The Michelin Guide has been the ultimate symbol of excellence in the world of fine dining for over a century. While the restaurant industry is evolving with many relying on word of mouth and loyal diners, the Michelin Guide still remains the holy grail of culinary achievement. But what is it and how does it work? This article will explore everything you need to know about the Michelin Guide’s rating system, including its history, how the stars are awarded, and what the stars mean.
A Brief History of the Michelin Guide
The Michelin Guide was first launched in 1900 by the Michelin tire company to encourage people to drive more and go through tires more quickly. The annual ranking of French restaurants was designed to create a demand for cars and encourage people to travel more. Since then, the guide has evolved into the most prestigious culinary award in the world, with restaurants clamoring for the coveted stars.
The Michelin Guide Today
The Michelin Guide is now published in over 30 countries and covers a large swathe of cities and regions. However, there are still many countries and cities that are not covered, which is often cited as the guide’s biggest downfall. To be eligible for a Michelin star, restaurants must be located in a covered region.
See also: What is the Meilleur Ouvrier de France?
How Are Michelin Stars Awarded?
To allocate its coveted stars, the Michelin Guide employs thousands of inspectors, who will travel around the world sampling the finest cuisine on offer. The highly trained inspectors will visit hundreds of restaurants a year in order to identify the best of the best. The inspectors are anonymous and pay for their meals like any other customer to ensure they receive no preferential treatment.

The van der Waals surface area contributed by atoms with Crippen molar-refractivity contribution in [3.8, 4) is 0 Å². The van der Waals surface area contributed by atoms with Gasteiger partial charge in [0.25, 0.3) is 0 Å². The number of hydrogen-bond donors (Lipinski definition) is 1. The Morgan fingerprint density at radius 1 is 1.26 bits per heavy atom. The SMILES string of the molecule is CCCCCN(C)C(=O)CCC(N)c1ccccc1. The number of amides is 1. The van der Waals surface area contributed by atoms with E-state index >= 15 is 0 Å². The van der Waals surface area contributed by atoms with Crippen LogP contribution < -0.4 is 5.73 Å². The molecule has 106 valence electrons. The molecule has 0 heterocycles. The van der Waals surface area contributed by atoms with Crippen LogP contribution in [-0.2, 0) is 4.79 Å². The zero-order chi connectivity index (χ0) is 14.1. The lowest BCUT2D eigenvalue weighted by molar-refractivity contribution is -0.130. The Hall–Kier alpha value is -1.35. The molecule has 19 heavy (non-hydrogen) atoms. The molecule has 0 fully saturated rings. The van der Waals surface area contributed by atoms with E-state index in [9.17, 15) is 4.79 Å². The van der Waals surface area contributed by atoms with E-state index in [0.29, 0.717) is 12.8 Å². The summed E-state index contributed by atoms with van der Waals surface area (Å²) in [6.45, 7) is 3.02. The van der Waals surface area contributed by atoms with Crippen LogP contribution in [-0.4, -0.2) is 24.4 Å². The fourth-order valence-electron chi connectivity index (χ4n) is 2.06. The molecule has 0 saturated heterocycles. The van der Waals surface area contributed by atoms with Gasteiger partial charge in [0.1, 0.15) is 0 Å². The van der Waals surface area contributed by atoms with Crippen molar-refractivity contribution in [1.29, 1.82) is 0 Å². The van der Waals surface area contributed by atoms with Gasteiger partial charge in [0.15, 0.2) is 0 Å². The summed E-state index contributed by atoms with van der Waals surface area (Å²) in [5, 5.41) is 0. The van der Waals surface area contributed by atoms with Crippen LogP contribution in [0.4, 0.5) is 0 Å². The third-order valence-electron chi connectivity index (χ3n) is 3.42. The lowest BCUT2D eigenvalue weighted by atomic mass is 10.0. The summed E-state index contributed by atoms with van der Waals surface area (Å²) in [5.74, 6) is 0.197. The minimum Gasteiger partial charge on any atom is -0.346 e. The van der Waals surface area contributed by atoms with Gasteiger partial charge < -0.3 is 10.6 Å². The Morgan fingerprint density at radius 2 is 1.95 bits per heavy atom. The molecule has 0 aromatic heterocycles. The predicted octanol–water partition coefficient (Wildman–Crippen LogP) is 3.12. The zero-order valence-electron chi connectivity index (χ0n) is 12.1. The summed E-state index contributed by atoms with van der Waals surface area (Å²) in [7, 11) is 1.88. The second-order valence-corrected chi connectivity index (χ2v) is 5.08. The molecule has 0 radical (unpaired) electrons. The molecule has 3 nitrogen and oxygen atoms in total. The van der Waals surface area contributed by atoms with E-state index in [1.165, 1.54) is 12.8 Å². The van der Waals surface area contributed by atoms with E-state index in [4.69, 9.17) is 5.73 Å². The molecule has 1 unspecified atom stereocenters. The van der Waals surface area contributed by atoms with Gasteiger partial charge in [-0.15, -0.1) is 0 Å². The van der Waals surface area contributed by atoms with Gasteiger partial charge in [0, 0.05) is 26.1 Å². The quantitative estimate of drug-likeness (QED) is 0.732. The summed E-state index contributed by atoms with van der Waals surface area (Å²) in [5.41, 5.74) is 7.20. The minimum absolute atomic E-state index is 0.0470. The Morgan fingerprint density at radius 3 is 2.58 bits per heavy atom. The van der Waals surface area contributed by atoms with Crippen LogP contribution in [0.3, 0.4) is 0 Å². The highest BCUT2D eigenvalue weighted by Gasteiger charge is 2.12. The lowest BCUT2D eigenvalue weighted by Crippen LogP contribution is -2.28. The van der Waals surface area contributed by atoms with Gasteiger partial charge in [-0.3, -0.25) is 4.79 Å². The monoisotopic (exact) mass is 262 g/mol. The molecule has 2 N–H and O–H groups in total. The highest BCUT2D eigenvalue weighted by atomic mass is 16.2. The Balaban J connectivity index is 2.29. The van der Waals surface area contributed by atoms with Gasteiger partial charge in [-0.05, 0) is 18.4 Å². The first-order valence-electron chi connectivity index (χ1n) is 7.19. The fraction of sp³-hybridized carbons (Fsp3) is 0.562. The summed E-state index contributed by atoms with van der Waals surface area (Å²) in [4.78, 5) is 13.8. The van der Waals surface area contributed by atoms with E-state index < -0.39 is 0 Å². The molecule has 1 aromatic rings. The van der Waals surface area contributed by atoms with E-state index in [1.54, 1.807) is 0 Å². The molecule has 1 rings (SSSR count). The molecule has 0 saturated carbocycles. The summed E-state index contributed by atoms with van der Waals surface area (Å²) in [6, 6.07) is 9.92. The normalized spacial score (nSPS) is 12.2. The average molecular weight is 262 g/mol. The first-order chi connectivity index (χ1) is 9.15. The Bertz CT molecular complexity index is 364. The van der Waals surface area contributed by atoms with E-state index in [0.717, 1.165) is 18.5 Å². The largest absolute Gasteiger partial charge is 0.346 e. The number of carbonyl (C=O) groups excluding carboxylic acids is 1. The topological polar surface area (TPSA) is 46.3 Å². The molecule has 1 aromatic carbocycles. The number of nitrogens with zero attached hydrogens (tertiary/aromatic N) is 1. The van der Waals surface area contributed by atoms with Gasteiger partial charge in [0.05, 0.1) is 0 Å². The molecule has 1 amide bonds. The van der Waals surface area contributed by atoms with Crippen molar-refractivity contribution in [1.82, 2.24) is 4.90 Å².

Once each restaurant has been inspected, the Michelin guide director meets with the worldwide teams for what is called ‘star sessions’ where the rating of each restaurant is debated. These sessions often last days, with each establishment considered one by one until a unanimous decision is reached. The results are then published in a country-specific guide.
What Do Michelin Stars Mean?
Restaurants can earn a maximum of three stars. Michelin quantifies one star as being “high-quality cooking, worth a stop”; two stars is for “excellent cooking, worth a detour”; and finally, the prestigious three stars represent “exceptional cuisine, worth a special journey.”
Reportedly, what elevates a restaurant from two stars to three is emotion, with inspectors seeking completely unique dining experiences that last in the memory long after the meal has finished. Demonstration of a chef’s distinct style or personality in their cooking is another key criterion.
Alternative Michelin Awards
While the Michelin stars are the guide’s most famous awards, they are not the only recognition given. In addition to star ratings, Michelin has also awarded the Bib Gourmand since 1957, Michelin Plate since 2016, and most recently, the Green Star, which was first revealed in 2020.
The Bib Gourmand is a separate category that recognizes excellent cooking at more pocket-friendly prices. The Michelin Plate recognizes good food that is not quite of the same caliber as that served in Michelin-starred or Bib Gourmand restaurants but is still worthy of recognition.
The Green Michelin star is separate from all of the guide’s other distinctions and is awarded only to those restaurants going above and beyond to operate in a way that is both ethical and environmentally friendly. Only those restaurants already in receipt of another Michelin award can receive a Green star, be it Michelin star, Bib Gourmand.
The Michelin Guide’s rating system remains the most coveted culinary award in the world. It has a long history and has evolved to include other awards such as the Bib Gourmand.